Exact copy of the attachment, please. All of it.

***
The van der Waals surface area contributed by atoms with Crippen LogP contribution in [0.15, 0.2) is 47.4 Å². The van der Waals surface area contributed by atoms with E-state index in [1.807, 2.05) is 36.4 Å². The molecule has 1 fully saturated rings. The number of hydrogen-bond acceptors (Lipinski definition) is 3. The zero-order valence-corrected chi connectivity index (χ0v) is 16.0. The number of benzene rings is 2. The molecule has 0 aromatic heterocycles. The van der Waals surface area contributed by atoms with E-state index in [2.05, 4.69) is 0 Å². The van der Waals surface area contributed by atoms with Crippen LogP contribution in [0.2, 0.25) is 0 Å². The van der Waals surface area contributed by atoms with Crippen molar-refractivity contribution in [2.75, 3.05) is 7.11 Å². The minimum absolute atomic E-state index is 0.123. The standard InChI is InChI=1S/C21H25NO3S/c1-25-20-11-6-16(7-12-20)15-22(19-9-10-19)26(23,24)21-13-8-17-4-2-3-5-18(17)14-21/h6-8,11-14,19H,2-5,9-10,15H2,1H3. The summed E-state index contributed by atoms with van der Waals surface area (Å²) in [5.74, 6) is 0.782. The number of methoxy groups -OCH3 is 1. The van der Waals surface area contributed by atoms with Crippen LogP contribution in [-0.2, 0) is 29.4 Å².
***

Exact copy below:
The van der Waals surface area contributed by atoms with Crippen LogP contribution in [0.15, 0.2) is 47.4 Å². The van der Waals surface area contributed by atoms with E-state index in [1.807, 2.05) is 36.4 Å². The molecule has 1 fully saturated rings. The number of hydrogen-bond acceptors (Lipinski definition) is 3. The zero-order valence-corrected chi connectivity index (χ0v) is 16.0. The number of benzene rings is 2. The molecule has 0 aromatic heterocycles. The van der Waals surface area contributed by atoms with E-state index in [2.05, 4.69) is 0 Å². The van der Waals surface area contributed by atoms with Crippen LogP contribution in [0.2, 0.25) is 0 Å². The van der Waals surface area contributed by atoms with Crippen molar-refractivity contribution in [2.75, 3.05) is 7.11 Å². The minimum absolute atomic E-state index is 0.123. The standard InChI is InChI=1S/C21H25NO3S/c1-25-20-11-6-16(7-12-20)15-22(19-9-10-19)26(23,24)21-13-8-17-4-2-3-5-18(17)14-21/h6-8,11-14,19H,2-5,9-10,15H2,1H3. The summed E-state index contributed by atoms with van der Waals surface area (Å²) in [5.74, 6) is 0.782. The number of methoxy groups -OCH3 is 1. The van der Waals surface area contributed by atoms with Crippen LogP contribution in [-0.2, 0) is 29.4 Å².